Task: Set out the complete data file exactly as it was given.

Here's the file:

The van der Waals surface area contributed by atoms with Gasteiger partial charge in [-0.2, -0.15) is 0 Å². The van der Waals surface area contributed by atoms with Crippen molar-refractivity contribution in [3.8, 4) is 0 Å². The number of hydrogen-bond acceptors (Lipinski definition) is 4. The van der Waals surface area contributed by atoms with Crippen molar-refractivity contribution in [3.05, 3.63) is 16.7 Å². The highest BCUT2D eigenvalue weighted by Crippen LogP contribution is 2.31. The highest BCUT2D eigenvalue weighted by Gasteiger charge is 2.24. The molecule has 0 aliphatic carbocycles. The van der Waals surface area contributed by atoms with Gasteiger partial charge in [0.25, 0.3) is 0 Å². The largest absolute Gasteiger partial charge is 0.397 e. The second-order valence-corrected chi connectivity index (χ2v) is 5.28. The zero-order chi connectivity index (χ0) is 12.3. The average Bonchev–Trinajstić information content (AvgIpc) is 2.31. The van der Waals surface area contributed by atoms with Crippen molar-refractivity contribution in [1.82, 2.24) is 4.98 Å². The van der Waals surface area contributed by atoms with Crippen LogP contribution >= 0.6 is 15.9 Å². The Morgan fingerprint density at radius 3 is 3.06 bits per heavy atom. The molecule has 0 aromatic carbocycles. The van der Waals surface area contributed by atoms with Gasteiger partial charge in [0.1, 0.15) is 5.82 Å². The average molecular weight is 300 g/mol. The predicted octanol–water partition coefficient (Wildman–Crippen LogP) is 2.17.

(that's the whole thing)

The van der Waals surface area contributed by atoms with Gasteiger partial charge in [-0.2, -0.15) is 0 Å². The van der Waals surface area contributed by atoms with Crippen molar-refractivity contribution in [3.8, 4) is 0 Å². The number of hydrogen-bond acceptors (Lipinski definition) is 4. The van der Waals surface area contributed by atoms with Crippen molar-refractivity contribution in [3.05, 3.63) is 16.7 Å². The highest BCUT2D eigenvalue weighted by Crippen LogP contribution is 2.31. The highest BCUT2D eigenvalue weighted by Gasteiger charge is 2.24. The molecule has 0 aliphatic carbocycles. The van der Waals surface area contributed by atoms with Gasteiger partial charge in [0.25, 0.3) is 0 Å². The largest absolute Gasteiger partial charge is 0.397 e. The second-order valence-corrected chi connectivity index (χ2v) is 5.28. The zero-order chi connectivity index (χ0) is 12.3. The average Bonchev–Trinajstić information content (AvgIpc) is 2.31. The van der Waals surface area contributed by atoms with Crippen molar-refractivity contribution in [1.82, 2.24) is 4.98 Å². The van der Waals surface area contributed by atoms with Crippen LogP contribution >= 0.6 is 15.9 Å². The Morgan fingerprint density at radius 3 is 3.06 bits per heavy atom. The molecule has 0 aromatic carbocycles. The van der Waals surface area contributed by atoms with Gasteiger partial charge in [0.1, 0.15) is 5.82 Å². The average molecular weight is 300 g/mol. The predicted octanol–water partition coefficient (Wildman–Crippen LogP) is 2.17.